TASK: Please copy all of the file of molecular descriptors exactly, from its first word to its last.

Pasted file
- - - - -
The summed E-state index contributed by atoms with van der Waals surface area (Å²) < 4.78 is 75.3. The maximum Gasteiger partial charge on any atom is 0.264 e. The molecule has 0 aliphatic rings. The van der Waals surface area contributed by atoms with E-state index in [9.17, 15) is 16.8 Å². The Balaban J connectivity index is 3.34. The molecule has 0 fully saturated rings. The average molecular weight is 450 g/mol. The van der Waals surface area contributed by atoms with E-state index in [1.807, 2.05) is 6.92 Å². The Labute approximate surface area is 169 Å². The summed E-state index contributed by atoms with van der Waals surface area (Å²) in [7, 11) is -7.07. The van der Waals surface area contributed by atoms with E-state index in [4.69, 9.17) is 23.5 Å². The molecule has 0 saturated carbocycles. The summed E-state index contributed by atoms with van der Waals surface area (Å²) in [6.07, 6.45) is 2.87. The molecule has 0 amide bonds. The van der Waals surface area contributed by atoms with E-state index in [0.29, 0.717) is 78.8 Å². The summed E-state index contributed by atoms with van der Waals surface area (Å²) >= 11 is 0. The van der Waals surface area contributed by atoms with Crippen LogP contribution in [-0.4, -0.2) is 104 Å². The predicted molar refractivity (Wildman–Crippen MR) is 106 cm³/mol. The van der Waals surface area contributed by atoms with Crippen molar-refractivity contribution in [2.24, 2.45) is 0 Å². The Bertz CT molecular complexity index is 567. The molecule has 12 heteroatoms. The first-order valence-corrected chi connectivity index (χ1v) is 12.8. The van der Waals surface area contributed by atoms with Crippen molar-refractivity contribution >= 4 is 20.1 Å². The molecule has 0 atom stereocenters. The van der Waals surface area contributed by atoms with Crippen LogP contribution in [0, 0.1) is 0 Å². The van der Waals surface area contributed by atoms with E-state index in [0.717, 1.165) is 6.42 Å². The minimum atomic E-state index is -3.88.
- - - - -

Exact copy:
The summed E-state index contributed by atoms with van der Waals surface area (Å²) < 4.78 is 75.3. The maximum Gasteiger partial charge on any atom is 0.264 e. The molecule has 0 aliphatic rings. The van der Waals surface area contributed by atoms with E-state index in [9.17, 15) is 16.8 Å². The Balaban J connectivity index is 3.34. The molecule has 0 fully saturated rings. The average molecular weight is 450 g/mol. The van der Waals surface area contributed by atoms with E-state index in [1.807, 2.05) is 6.92 Å². The Labute approximate surface area is 169 Å². The summed E-state index contributed by atoms with van der Waals surface area (Å²) in [7, 11) is -7.07. The van der Waals surface area contributed by atoms with E-state index in [4.69, 9.17) is 23.5 Å². The molecule has 0 saturated carbocycles. The summed E-state index contributed by atoms with van der Waals surface area (Å²) in [6.07, 6.45) is 2.87. The molecule has 0 amide bonds. The van der Waals surface area contributed by atoms with E-state index in [0.29, 0.717) is 78.8 Å². The summed E-state index contributed by atoms with van der Waals surface area (Å²) >= 11 is 0. The van der Waals surface area contributed by atoms with Crippen LogP contribution in [-0.4, -0.2) is 104 Å². The predicted molar refractivity (Wildman–Crippen MR) is 106 cm³/mol. The van der Waals surface area contributed by atoms with Crippen molar-refractivity contribution in [2.24, 2.45) is 0 Å². The Bertz CT molecular complexity index is 567. The molecule has 12 heteroatoms. The first-order valence-corrected chi connectivity index (χ1v) is 12.8. The van der Waals surface area contributed by atoms with Crippen molar-refractivity contribution >= 4 is 20.1 Å². The molecule has 0 atom stereocenters. The van der Waals surface area contributed by atoms with Crippen LogP contribution in [0, 0.1) is 0 Å². The van der Waals surface area contributed by atoms with E-state index in [0.717, 1.165) is 6.42 Å². The minimum atomic E-state index is -3.88.